Someone who is so interested in “how technology can impact business environments” should have been very interested in this topic. You are undoubtedly very good at shaping technology for your clients. This presentation was about how technology can shape and impact our environment.

    The discussion on the alphabet was an example of how the use of text has shaped our very world. Without text we don’t have written laws, constitutions, the bible etc. As much of the new digital media has the same effects as speech, we need to understand the implications of this. And, this does not just include visual and audio digital media as you state. It also includes the electronically printed word as well. Text becomes speech as it is transmitted faster and faster. For example, internet chat and live blogging are closer to speech than they are to the written word. As much of our new media are electronically printed words, we need to understand the sociological implications of this.

    Admittedly, this was a complex topic. I know David would have like to have had more time to explore some of these ideas. Judging from the discussion immediately after the presentation, there were many people who felt more captivated by it than felt held captive as you did. For me the most useful discussions came after we had lunch when six of us went for coffee including David, Mark Kuznicki, Robin Lobb, James Walker, Gilles Roy, and me. The discussion went on for over an hour and David displayed his deep understanding of this topic. As he made point after point it becomes clear that he has a tremendous intellect which ranges from technology to philosophy to psychology and more. In fact after listening to him, you can’t help but think how does one man know so much, and this question actually came up.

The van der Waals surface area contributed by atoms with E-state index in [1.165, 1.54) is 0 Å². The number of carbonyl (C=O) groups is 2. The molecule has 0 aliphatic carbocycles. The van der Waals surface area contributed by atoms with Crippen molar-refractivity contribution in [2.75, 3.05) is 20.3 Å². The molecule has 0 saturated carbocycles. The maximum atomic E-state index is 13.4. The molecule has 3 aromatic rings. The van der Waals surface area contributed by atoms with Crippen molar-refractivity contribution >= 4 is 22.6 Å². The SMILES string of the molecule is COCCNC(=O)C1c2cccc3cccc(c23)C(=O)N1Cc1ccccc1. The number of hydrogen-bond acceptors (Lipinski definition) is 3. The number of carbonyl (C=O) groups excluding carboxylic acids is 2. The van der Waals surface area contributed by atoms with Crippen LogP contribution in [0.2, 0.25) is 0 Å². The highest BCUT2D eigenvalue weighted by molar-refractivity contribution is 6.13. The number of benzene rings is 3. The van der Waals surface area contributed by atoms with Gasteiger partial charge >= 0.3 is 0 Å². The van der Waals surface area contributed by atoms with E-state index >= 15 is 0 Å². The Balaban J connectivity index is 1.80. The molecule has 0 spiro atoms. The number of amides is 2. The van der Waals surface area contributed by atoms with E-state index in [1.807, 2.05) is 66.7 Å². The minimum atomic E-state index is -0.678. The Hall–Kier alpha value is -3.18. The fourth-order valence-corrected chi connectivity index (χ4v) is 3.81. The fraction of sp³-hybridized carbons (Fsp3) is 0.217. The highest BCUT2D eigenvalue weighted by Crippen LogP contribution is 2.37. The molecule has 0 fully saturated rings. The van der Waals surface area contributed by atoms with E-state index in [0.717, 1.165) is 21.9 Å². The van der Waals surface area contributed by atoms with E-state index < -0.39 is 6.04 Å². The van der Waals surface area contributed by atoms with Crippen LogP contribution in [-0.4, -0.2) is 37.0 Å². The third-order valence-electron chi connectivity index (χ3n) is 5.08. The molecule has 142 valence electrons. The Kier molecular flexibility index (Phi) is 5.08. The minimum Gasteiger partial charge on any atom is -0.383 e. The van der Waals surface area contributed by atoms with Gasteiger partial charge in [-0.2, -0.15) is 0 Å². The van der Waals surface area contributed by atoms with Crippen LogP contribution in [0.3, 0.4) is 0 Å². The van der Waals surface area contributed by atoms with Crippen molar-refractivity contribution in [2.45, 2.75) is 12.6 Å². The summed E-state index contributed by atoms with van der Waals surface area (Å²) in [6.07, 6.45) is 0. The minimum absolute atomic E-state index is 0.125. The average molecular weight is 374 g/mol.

And lastly, your sarcastic comment about David’s mentioning of his business at the end of his presentation, which was barely more than one slide with a logo, his name and contact information, was totally disrespectful. Especially since you don’t seem to understand what he does. His was one of the most understated promotions I’ve ever seen. For someone to travel hundreds of kilometres, spend hours putting a presentation together and for no compensation, you would think it would be O.K. to mention your phone number?

    Anyhow, that’s my 2.0 cents worth. Sorry for the long rant.

  2. Mark, if you think that calling my brain “left-brained, engineer type” is an insult, think again. After talking with me at lunch that day about the recent issue of insufficient women speakers at technology conferences, and obviously doing enough research into me to find my Blogger profile, you could have come up with a more compelling put-down than that. 🙂

    I also found the discussion on the alphabet fascinating, as I related in my third paragraph. Since these were live blogging notes (I publish at the end of each session, in part so that those who aren’t at the session can get a bit of a snapshot from my viewpoint), they are rough and are only my first impression without a lot of analysis.

    I also travel hundreds — even thousands — of kilometres and spend hours to put on presentations, and I never use self-promotional slides in my presentation. Regardless, I have plenty of people who stick around after my presentation and are interested in what I do.

    By the way, I didn’t say that Marshall McLuhan is superfluous, I said that the use of his video clip in the context of the presentation was superfluous. Huge difference, at least to us left-brainers.